Secrets of BIOS, Grub, and Triple Boot Servers

June 9, 2013

Have you read: Rodger’s Very Simple Dual Boot Method?

If you haven’t already, do check it out. One advantage: no Master Boot Record (MBR) modifications! Another advantage: it allows all disks and operating systems the option to be completely independent of each other. You can remove any disk, insert it into another machine, and it will boot perfectly fine. The disks are no longer married to each other. But mainly, this post won’t make any sense to you, otherwise.

A few months ago, I used this method with only two operating systems: Redhat 5.5 and Windows 7. Then recently, in the same server, I installed Redhat 6.4 onto a third disk. But suddenly I had an awful time getting all three to work.

Symptoms:

Redhat 6.4 booted Redhat 5.5 perfectly. But when I booted Windows from the Redhat 6.4 grub.conf file, I got the error:

File:  \BOOT\BCD
Status:  0xc0000001
Info:  An error occurred while attempting to read the boot configuration file

Redhat 5.5 booted Windows 7 perfectly. But when I tried to boot Redhat 6.4 from the Redhat 5.5 grub.conf file, I got the error:

Error 2: Bad file or directory type

So, I could only boot two of the three operating systems at one time.  To make things work, I’d have to be changing sata cables. That really defeated the purpose of a triple boot.

This was really mysterious, and no one on the newsgroups had any idea how to fix it. Mere mortals would have given up and implemented some kind of work around. :) But here is how I ultimately overcome the errors and got all the three disks to boot cleanly.  Read the rest of this entry »


Adding A Windows Hard Disk To A Linux Server

February 19, 2013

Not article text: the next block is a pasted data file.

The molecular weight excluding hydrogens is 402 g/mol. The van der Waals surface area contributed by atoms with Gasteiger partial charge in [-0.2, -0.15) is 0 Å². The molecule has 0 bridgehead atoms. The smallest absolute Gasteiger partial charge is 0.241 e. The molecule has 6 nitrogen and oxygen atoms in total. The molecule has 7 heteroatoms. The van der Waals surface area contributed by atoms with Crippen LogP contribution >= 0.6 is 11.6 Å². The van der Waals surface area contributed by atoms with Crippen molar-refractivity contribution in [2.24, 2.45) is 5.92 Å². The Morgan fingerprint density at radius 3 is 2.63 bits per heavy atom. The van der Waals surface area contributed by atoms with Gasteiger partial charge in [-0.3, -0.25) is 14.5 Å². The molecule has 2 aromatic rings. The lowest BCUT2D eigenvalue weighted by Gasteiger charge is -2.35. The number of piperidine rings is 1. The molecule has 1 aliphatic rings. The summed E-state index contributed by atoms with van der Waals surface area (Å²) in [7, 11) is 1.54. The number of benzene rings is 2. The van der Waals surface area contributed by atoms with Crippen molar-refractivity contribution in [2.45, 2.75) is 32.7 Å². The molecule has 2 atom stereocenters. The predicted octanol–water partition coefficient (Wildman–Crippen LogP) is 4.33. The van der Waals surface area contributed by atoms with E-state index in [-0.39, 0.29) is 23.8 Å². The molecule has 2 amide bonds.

It’s relatively easy to add a Linux disk to a Windows machine. But it’s not as easy to add a Windows disk to a Linux machine.

I have a powerful Linux server that I spent a number of weeks installing software on. When I configured it, I decided to make it a dedicated Linux server. However, a lot of software actually works on Windows. I’ve considered virtual machines. But if you have read my escapades with Virtual Box, a dual boot just makes one less variable and software to be concerned with.

In the past, I’ve created a number of Windows/Linux dual boot machines, and the order of operations was pretty easy. First, install Windows on disk 1. Then install Linux on disk 2. Installing Linux will install grub, update the Master Boot Record (MBR) on disk 1, and give a choice of Windows or Linux when booting.

But this time the order of operations was reversed, and Linux was installed first. Since it took so long to install all the software on Linux, I didn’t want to modify anything on the Linux disk. If there was a problem, I wanted to put it back to the way it was; just remove the Windows disk, and boot Linux as before.

So, the requirements were: Install Windows on a second disk. Get the machine to dual boot, without modifying any of the existing Linux install. Allow for rollback.

————-

At first, I tried using EasyBCD for a few hours. But I was unable to figure out a solution. On the forums, there were no responses to my question on how to accomplish my task.

Eventually, I got this to work using two methods. The first was to use an older version of SuperGrub. The second method was to use Linux commands. In both cases, I had to get to the Linux OS using either Supergrub, or Supergrub2.
Read the rest of this entry »


Best Kept Secret Of Linux – Apropos

November 30, 2011

It always amazes me how many Unix people do not know about the command: apropos. It’s fabulous!

Here’s where it is useful. Say you are struggling with something. You know there is a command for what you are doing, but forget what exactly the command is. Perhaps, how to list the open files. So you run:

apropos file

a2ps (1) – format files for printing on a PostScript printer
a2ps (rpm) – Converts text and other types of files to PostScript(TM).
access (2) – check user’s permissions for a file
access (3p) – determine accessibility of a file
access.conf [access] (5) – the login access control table file
acct (5) – execution accounting file

zip (rpm) – A file compression and packaging utility compatible with PKZIP.
zipsplit [zip] (1) – package and compress (archive) files